We entered this war because violations of right had occurred which touched us to the quick and made the life of our own people impossible unless they were corrected and the world secured once for all against their recurrence. What we demand in this war, therefore, is nothing peculiar to ourselves. It is that the world be made fit and safe to live in; and particularly that it be made safe for every peace-loving nation which, like our own, wishes to live its own life, determine its own institutions, be assured of justice and fair dealing by the other peoples of the world as against force and selfish aggression. All the peoples of the world are in effect partners in this interest, and for our own part we see very clearly that unless justice be done to others it will not be done to us. The program of the world’s peace, therefore, is our program; and that program, the only possible program, as we see it, is this:

I. Open covenants of peace, openly arrived at, after which there shall be no private international understandings of any kind, but diplomacy shall proceed always frankly and in the public view.

II. Absolute freedom of navigation upon the seas, outside territorial waters, alike in peace and in war, except as the seas may be closed in whole or in part by international action for the enforcement of international covenants.

III. The removal, so far as possible, of all economic barriers and the establishment of an equality of trade conditions among all the nations consenting to the peace and associating themselves for its maintenance.

IV. Adequate guarantees given and taken that national armaments will be reduced to the lowest point consistent with domestic safety.

V. A free, open-minded, and absolutely impartial adjustment of all colonial claims, based upon a strict observance of the principle that in determining all such questions of sovereignty the interests of the populations concerned must have equal weight with the equitable claims of the government whose title is to be determined.

VI. The evacuation of all Russian territory and such a settlement of all questions affecting Russia as will secure the best and freest coцperation of the other nations of the world in obtaining for her an unhampered and unembarrassed opportunity for the independent determination of her own political development and national policy and assure her of a sincere welcome into the society of free nations under institutions of her own choosing; and, more than a welcome, assistance also of every kind that she may need and may herself desire. The treatment accorded Russia by her sister nations in the months to come will be the acid test of their good will, of their comprehension of her needs as distinguished from their own interests, and of their intelligent and unselfish sympathy.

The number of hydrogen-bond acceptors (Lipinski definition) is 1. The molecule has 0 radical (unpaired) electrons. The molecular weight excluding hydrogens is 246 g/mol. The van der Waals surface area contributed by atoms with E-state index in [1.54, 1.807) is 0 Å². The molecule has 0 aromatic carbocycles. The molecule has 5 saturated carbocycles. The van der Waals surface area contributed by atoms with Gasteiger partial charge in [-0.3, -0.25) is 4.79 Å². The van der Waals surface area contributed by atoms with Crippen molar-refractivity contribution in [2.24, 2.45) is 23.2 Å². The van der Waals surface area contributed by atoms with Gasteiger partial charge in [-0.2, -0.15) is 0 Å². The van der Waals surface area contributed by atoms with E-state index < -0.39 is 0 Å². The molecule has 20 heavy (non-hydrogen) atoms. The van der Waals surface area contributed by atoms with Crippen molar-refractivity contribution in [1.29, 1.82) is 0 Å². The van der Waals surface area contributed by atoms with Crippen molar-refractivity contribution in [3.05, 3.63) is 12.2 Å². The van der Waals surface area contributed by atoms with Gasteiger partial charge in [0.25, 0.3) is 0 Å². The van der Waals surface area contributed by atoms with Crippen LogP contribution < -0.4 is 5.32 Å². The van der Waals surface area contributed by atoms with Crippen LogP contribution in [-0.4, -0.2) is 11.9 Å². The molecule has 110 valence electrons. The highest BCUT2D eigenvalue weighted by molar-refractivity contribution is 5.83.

VII. Belgium, the whole world will agree, must be evacuated and restored, without any attempt to limit the sovereignty which she enjoys in common with all other free nations. No other single act will serve as this will serve to restore confidence among the nations in the laws which they have themselves set and determined for the government of their relations with one another. Without this healing act the whole structure and validity of international law is forever impaired.

VIII. All French territory should be freed and the invaded portions restored, and the wrong done to France by Prussia in 1871 in the matter of Alsace-Lorraine, which has unsettled the peace of the world for nearly fifty years, should be righted, in order that peace may once more be made secure in the interest of all.

IX. A readjustment of the frontiers of Italy should be effected along clearly recognizable lines of nationality.

X. The peoples of Austria-Hungary, whose place among the nations we wish to see safeguarded and assured, should be accorded the freest opportunity of autonomous development.

XI. Rumania, Serbia, and Montenegro should be evacuated; occupied territories restored; Serbia accorded free and secure access to the sea; and the relations of the several Balkan states to one another determined by friendly counsel along historically established lines of allegiance and nationality; and international guarantees of the political and economic independence and territorial integrity of the several Balkan states should be entered into.

XII. The Turkish portions of the present Ottoman Empire should be assured a secure sovereignty, but the other nationalities which are now under Turkish rule should be assured an undoubted security of life and an absolutely unmolested opportunity of autonomous development and the Dardanelles should be permanently opened as a free passage to the ships and commerce of all nations under international guarantees.

XIII. An independent Polish state should be erected which should include the territories inhabited by indisputably Polish populations, which should be assured a free and secure access to the sea, and whose political and economic independence and territorial integrity should be guaranteed by international covenant.

XIV. A general association of nations must be formed under specific covenants for the purpose of affording mutual guarantees of political independence and territorial integrity to great and small states alike.